Episode #4

August 8, 1803: Beethoven Gets a New Piano

Parisian Piano Maker Sebastien Erard Gives One of His Sturdy New Creations to Beethoven

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Tuesday, June 28, 2011

With a new instrument by Parisian piano maker Sebastien Erard, Beethoven was able to set aside his forte piano and write more expressive and emotional music, beginning with the Waldstein Sonata. New instruments and new technologies have inalterably changed music many times, but the pace of change quickened in the 20th century, with the record player, the computer and the Internet.

Comments [8]

Lloyd and Neil,

Unfortunately there is not more detailed playlist information for these programs: http://www.keepingscore.org/radio

Jun. 30 2011 03:14 PM
Michael Meltzer

In retrospect, it was a nice AND a provocative program, always needed and welcome. But, it may have missed the point.
It is the feeling of many in the piano industry that it was Beethoven who was the pioneer, not any of the manufacturers, and that the manufacturers spent the next 75 years after he died trying to catch up with him!
Beethoven brought to his keyboard writing an orchestral conception. Even his earliest sonatas make excellent subjects for orchestration class in a conservatory, they orchestrate well and hint of a spectrum of color possibilities in interpretation that far outstripped any piano technology in Beethoven's time.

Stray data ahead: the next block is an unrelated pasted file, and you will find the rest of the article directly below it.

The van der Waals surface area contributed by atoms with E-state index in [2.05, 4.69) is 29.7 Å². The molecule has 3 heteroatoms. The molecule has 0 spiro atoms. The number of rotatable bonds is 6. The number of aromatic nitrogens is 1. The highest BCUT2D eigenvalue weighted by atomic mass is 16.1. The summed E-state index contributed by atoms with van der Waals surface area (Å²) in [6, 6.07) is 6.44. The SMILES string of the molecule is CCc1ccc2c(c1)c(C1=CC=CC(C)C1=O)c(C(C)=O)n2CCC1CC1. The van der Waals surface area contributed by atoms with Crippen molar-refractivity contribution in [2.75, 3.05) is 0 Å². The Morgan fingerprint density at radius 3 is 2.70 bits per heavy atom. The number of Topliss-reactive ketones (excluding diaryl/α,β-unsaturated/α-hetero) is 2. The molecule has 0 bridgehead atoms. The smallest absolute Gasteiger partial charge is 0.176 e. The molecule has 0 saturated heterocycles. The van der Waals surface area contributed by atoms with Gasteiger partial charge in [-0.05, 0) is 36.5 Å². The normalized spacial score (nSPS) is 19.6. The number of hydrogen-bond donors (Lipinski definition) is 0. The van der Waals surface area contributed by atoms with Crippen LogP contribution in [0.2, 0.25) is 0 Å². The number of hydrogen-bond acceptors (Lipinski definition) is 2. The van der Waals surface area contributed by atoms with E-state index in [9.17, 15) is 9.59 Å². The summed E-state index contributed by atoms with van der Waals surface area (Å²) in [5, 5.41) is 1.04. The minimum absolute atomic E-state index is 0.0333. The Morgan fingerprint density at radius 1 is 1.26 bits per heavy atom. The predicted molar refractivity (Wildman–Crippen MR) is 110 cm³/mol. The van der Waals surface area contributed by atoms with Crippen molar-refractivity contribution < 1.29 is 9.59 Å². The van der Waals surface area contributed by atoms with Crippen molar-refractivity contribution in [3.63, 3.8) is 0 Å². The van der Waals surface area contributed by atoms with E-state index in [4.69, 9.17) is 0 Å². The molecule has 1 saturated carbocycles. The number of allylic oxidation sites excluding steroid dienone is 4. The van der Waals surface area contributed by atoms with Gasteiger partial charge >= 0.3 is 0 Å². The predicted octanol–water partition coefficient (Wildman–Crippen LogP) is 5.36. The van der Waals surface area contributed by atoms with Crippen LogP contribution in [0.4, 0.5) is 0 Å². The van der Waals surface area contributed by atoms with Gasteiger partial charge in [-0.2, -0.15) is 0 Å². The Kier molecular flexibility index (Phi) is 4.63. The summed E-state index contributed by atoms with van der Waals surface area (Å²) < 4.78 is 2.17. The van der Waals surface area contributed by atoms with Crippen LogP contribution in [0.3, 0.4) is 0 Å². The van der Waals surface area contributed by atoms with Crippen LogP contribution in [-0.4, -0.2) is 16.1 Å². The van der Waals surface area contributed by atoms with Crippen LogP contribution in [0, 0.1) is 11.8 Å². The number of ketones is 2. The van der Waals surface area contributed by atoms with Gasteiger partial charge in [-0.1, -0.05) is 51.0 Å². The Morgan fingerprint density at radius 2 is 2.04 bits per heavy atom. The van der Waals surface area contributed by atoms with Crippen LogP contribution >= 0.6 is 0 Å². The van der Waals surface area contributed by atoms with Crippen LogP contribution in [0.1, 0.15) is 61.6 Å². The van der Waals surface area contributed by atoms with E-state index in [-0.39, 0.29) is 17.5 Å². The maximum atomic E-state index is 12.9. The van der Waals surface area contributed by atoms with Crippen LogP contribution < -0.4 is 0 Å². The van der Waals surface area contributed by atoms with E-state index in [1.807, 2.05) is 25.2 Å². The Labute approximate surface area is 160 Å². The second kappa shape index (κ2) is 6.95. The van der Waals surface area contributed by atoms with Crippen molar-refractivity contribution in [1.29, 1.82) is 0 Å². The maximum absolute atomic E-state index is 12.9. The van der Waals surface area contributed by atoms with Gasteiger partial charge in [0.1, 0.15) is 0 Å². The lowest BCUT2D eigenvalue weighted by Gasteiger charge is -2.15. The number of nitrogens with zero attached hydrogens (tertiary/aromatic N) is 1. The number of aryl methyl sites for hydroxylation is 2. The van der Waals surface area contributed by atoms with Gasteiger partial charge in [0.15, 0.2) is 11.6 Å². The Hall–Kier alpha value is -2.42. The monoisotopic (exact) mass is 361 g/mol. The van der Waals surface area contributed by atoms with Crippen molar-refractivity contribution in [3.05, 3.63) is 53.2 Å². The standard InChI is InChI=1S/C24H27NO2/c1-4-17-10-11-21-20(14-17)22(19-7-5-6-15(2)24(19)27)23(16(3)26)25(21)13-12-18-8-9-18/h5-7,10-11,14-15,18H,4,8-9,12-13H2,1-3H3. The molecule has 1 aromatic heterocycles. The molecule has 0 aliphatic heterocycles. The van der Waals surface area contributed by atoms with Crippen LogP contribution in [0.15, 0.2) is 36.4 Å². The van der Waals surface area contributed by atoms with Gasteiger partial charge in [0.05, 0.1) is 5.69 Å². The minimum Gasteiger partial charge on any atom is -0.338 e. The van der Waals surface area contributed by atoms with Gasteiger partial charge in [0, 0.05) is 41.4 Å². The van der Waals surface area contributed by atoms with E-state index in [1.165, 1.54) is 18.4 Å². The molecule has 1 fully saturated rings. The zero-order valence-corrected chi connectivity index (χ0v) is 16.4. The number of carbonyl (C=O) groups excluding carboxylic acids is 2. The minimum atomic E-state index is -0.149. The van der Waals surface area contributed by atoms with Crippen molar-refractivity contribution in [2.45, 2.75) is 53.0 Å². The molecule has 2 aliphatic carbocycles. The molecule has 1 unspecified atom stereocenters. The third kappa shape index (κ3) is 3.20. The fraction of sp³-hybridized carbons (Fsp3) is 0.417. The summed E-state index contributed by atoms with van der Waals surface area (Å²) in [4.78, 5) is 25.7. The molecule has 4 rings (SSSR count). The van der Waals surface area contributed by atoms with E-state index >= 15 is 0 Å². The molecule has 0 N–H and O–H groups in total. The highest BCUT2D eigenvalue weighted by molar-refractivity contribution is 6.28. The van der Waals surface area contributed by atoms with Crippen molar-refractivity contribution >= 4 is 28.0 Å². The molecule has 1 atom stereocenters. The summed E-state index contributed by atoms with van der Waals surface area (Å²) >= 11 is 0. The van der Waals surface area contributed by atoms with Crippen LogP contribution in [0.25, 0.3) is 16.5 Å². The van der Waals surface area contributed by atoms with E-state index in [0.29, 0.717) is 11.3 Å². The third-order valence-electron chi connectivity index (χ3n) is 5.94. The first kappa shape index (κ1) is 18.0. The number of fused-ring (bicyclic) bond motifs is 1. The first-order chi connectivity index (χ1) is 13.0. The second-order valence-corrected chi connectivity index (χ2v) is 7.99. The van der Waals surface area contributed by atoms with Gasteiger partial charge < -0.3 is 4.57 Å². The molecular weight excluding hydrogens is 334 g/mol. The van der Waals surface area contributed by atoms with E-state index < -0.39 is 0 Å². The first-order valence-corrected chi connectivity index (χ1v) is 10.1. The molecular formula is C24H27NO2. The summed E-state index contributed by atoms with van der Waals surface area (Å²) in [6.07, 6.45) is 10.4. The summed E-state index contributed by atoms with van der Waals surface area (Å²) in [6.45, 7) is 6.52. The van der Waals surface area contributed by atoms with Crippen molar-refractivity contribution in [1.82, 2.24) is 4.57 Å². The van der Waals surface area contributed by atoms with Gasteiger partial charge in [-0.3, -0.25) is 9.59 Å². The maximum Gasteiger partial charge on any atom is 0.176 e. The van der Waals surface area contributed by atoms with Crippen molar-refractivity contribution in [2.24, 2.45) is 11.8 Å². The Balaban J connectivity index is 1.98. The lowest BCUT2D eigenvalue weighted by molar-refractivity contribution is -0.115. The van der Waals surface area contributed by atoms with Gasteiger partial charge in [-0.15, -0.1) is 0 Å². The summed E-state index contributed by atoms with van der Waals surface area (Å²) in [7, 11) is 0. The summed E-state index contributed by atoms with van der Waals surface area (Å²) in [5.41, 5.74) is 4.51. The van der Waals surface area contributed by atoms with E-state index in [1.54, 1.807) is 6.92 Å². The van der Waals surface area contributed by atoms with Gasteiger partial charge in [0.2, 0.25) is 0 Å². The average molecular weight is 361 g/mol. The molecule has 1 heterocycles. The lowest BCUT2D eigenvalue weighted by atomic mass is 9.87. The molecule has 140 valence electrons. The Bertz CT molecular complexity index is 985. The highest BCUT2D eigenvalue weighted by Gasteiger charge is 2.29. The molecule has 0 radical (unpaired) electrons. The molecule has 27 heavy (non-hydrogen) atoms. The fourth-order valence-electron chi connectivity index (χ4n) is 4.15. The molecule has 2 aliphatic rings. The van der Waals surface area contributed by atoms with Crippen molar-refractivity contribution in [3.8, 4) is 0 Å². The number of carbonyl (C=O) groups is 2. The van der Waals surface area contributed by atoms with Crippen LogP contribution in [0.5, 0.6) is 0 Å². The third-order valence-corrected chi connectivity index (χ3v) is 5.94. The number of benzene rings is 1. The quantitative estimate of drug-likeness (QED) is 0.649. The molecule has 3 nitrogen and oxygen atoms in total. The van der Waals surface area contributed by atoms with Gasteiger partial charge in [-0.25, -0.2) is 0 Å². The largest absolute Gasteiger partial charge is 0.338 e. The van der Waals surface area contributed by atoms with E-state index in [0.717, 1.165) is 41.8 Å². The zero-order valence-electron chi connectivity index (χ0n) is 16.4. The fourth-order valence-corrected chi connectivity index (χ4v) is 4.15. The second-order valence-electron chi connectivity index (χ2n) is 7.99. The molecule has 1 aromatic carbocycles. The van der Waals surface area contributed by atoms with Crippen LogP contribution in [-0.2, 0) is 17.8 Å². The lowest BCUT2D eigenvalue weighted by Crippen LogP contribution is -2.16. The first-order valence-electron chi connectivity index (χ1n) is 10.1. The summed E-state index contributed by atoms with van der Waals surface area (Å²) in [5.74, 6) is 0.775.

Erard was a great inventor, and his real contribution began to unfold around 1809 with an action able to repeat notes before the keys had returned to their original positions, and at the same time showing unexpected additional sensitivity to performer nuance and control. Too late for Beethoven, who was just about stone deaf.
French instruments however, remained among the most salon-friendly and refined, when the concert-going public and the music of Beethoven demanded full, rich, colorful tone with power, and a booming bass. It was the Americans and German that preferred to answer that call, and by the end of the century they had eclipsed their French colleagues in the industry.
The French provided a beautiful elegant singing tone for the music of Chopin and Schubert, but the American and German instruments were no slackers here either.
The Metropolitan Museum of Art has a wonderful historic piano collection, I recommend it to everyone. Also, sign up for the Steinway piano factory tour, it's unforgettable.

Jun. 30 2011 01:15 AM
Neil Schnall

I must agree with Mr. Rotker. I would love to know what pianist was featured in the extended excerpt of the Waldstein played at the end of the program. It was not announced, nor is it to be found anywhere I have thought to look; and I've clicked on all the links presented.

It WAS interesting; but I thought the promos for the program could have more clearly indicated that the program was to be about the interrelationship of music and technology, using the Beethoven / Erard situation as a mere point of departure. I thought there was to have been a deeper exploration of Beethoven's development.

Jun. 29 2011 12:37 PM
Lloyd Rotker

How can I find out who the performers are in this series, particularly this segment? In general, WQXR could be more user-friendly with regard to such information for their WFMT programming.